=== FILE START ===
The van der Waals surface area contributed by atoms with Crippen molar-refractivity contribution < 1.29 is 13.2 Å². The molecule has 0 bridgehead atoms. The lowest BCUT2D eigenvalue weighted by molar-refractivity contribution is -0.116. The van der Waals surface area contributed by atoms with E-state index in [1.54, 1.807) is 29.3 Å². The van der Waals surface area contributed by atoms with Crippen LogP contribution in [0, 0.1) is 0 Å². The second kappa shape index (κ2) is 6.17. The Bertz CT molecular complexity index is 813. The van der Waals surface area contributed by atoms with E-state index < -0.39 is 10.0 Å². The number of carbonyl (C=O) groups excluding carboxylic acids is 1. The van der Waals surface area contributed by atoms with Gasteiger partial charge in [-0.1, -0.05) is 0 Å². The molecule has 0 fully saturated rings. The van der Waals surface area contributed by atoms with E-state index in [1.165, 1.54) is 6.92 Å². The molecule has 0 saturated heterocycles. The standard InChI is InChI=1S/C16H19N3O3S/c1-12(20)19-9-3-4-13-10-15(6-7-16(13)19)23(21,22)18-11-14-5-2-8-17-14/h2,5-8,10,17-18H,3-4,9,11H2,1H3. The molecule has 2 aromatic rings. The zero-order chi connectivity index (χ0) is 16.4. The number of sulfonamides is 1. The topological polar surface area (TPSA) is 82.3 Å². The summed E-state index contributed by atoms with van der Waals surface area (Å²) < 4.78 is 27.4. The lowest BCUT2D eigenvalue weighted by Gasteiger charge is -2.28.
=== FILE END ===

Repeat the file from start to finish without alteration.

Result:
The van der Waals surface area contributed by atoms with Crippen molar-refractivity contribution < 1.29 is 13.2 Å². The molecule has 0 bridgehead atoms. The lowest BCUT2D eigenvalue weighted by molar-refractivity contribution is -0.116. The van der Waals surface area contributed by atoms with E-state index in [1.54, 1.807) is 29.3 Å². The van der Waals surface area contributed by atoms with Crippen LogP contribution in [0, 0.1) is 0 Å². The second kappa shape index (κ2) is 6.17. The Bertz CT molecular complexity index is 813. The van der Waals surface area contributed by atoms with E-state index < -0.39 is 10.0 Å². The number of carbonyl (C=O) groups excluding carboxylic acids is 1. The van der Waals surface area contributed by atoms with Gasteiger partial charge in [-0.1, -0.05) is 0 Å². The molecule has 0 fully saturated rings. The van der Waals surface area contributed by atoms with E-state index in [1.165, 1.54) is 6.92 Å². The molecule has 0 saturated heterocycles. The standard InChI is InChI=1S/C16H19N3O3S/c1-12(20)19-9-3-4-13-10-15(6-7-16(13)19)23(21,22)18-11-14-5-2-8-17-14/h2,5-8,10,17-18H,3-4,9,11H2,1H3. The molecule has 2 aromatic rings. The zero-order chi connectivity index (χ0) is 16.4. The number of sulfonamides is 1. The topological polar surface area (TPSA) is 82.3 Å². The summed E-state index contributed by atoms with van der Waals surface area (Å²) < 4.78 is 27.4. The lowest BCUT2D eigenvalue weighted by Gasteiger charge is -2.28.